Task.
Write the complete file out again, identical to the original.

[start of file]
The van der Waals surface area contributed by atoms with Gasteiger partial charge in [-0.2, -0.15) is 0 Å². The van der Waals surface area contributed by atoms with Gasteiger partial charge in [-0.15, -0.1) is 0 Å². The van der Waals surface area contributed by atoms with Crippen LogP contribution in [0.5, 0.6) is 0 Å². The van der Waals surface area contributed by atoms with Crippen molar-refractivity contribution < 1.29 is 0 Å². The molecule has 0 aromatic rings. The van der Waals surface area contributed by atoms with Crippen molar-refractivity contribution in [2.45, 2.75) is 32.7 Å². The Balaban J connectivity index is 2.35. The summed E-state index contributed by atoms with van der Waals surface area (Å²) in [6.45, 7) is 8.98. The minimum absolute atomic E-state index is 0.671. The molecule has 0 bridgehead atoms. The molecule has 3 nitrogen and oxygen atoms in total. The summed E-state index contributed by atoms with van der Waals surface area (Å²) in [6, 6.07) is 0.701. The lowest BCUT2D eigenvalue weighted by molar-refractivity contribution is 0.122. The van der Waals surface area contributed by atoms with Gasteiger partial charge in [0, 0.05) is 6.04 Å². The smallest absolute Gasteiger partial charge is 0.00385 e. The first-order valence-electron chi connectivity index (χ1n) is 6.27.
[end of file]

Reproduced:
The van der Waals surface area contributed by atoms with Gasteiger partial charge in [-0.2, -0.15) is 0 Å². The van der Waals surface area contributed by atoms with Gasteiger partial charge in [-0.15, -0.1) is 0 Å². The van der Waals surface area contributed by atoms with Crippen LogP contribution in [0.5, 0.6) is 0 Å². The van der Waals surface area contributed by atoms with Crippen molar-refractivity contribution < 1.29 is 0 Å². The molecule has 0 aromatic rings. The van der Waals surface area contributed by atoms with Crippen molar-refractivity contribution in [2.45, 2.75) is 32.7 Å². The Balaban J connectivity index is 2.35. The summed E-state index contributed by atoms with van der Waals surface area (Å²) in [6.45, 7) is 8.98. The minimum absolute atomic E-state index is 0.671. The molecule has 0 bridgehead atoms. The molecule has 3 nitrogen and oxygen atoms in total. The summed E-state index contributed by atoms with van der Waals surface area (Å²) in [6, 6.07) is 0.701. The lowest BCUT2D eigenvalue weighted by molar-refractivity contribution is 0.122. The van der Waals surface area contributed by atoms with Gasteiger partial charge in [0, 0.05) is 6.04 Å². The smallest absolute Gasteiger partial charge is 0.00385 e. The first-order valence-electron chi connectivity index (χ1n) is 6.27.